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I am currently trying to achieve something like this: Based on this class, I try to create a new instance of the class Class<? extends AbstractValidator> returned by the method getValidator().

public abstract class AbstractEnumDefinition
       extends AbstractRequestFieldDefinition {

    private Vector<String> values = new Vector<String>();

    public abstract void define(String lang);

    protected void addEnumDefinition(String value){

    public Vector<String> getValues(){
        return values;

    public Class<? extends AbstractValidator> getValidator() {
        return new AbstractValidator() {
            public boolean isValid(String value) {
                return values.contains(value);

            public String getDefaultValue() {
                return "";

Say I create this class:

public class LanguageDefinition extends AbstractEnumDefinition {

    public LanguageDefinition() {

    public void define(String language) {

Later in my code, I call

new LanguageDefinition().getValidator().getConstructor().newInstance()

The class I am trying to instantiate here is not declared anywhere, but "generated dynamically"/"dynamically created" within the AbstractEnumDefinition class.

When trying to do this, I get an java.lang.InstantiationException for


I guess this is due to the fact that this Class has to be explicitly created before hand, and not referenced dynamically?

Is there some kind of solution that would allow me to not have to write one class per validator?

Thanks for the help,


share|improve this question
What do you mean by dynamically created class? We're not sure if we understand you there. – adarshr Mar 30 '12 at 13:05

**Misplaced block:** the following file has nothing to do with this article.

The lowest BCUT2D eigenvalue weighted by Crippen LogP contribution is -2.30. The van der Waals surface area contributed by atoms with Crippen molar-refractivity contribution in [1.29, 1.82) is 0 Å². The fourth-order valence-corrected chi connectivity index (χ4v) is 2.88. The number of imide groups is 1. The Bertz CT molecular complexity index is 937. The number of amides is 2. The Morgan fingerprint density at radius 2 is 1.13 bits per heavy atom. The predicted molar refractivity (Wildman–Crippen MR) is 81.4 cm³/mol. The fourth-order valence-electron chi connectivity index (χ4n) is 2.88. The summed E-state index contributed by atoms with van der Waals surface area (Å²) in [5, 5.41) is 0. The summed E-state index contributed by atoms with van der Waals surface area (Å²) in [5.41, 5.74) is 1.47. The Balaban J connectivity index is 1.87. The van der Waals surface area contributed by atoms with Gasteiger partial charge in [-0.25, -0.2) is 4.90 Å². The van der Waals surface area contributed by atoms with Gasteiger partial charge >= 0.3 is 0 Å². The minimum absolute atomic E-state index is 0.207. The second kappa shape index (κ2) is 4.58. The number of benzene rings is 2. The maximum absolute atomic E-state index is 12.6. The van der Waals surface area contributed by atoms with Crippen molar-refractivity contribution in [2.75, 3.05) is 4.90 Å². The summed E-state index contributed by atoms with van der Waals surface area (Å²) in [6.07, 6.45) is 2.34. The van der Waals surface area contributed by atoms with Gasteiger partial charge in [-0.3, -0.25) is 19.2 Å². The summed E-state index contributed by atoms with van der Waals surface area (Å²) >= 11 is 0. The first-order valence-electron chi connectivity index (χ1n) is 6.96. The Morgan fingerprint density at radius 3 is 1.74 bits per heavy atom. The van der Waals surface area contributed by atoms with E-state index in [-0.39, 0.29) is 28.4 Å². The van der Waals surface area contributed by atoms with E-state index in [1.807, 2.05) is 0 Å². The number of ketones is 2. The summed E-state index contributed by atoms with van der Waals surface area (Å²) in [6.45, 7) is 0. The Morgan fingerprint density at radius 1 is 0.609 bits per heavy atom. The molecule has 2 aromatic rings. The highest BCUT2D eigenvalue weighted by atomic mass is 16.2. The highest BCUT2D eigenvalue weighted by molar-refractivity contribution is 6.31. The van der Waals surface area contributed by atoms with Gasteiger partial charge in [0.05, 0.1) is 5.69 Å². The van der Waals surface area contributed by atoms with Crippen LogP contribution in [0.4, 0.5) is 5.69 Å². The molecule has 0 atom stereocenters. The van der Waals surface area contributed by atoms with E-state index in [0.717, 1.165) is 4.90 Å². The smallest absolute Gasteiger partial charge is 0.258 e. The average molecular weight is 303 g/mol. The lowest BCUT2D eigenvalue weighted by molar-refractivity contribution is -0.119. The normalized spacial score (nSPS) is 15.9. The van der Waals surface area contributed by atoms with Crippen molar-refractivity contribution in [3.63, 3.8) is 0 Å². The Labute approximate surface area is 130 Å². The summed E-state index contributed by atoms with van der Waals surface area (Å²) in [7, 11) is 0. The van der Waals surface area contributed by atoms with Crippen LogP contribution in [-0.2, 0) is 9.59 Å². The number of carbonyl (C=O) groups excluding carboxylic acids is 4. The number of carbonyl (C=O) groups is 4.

May be absence of no-param constructor makes the getInstance() fail for this class. And that means that anonimous classes cannot be instantiated by reflection. – yggdraa Mar 30 '12 at 13:12
Just updated the question, to clarify things. Thanks. – efj Mar 30 '12 at 13:14
up vote 2 down vote accepted

I can only make assumptions since i don't see the code where you are actually using the class, but you should check: http://docs.oracle.com/javase/6/docs/api/java/lang/InstantiationException.html

One thing it mentions is the instantiation can fail is the class is an abstract class (perfectly logical since you can't instantiate abstract classes).

Also, i don't see why you need to return the class and then create and object. Why not just define a Validator Interface and have your method return a Validator object.

share|improve this answer
Your assumptions are correct. I had a wild hope this might actually work, since it indeed is an abstract, but defined class within the code. I wanted to avoid the actual object creation in this scope, if possible, using only classes references and on-demand instantiation. Your solution will of course work, and I believe it will be my only option anyway. Thanks for your reply. – efj Mar 30 '12 at 13:37

That does not work for anonymous classes as far as I know, you have to convert your class to a named inner class:

But even that will not work, properly because you might not have a default constructor. Inner classes get implicit constructor arguments to keep the reference to the enclosing class. Unfortunately Closures do not work so well in static languages.

In summary inner classes that are non-static can not be instantiate outside of an instance of the enclosing class.

share|improve this answer
Agreed. I had a wild hope this might actually work. Indeed, even with the default constructor, instantiate an inner class doesn't work, at least how I had hope it might. Thanks for your help. – efj Mar 30 '12 at 13:25

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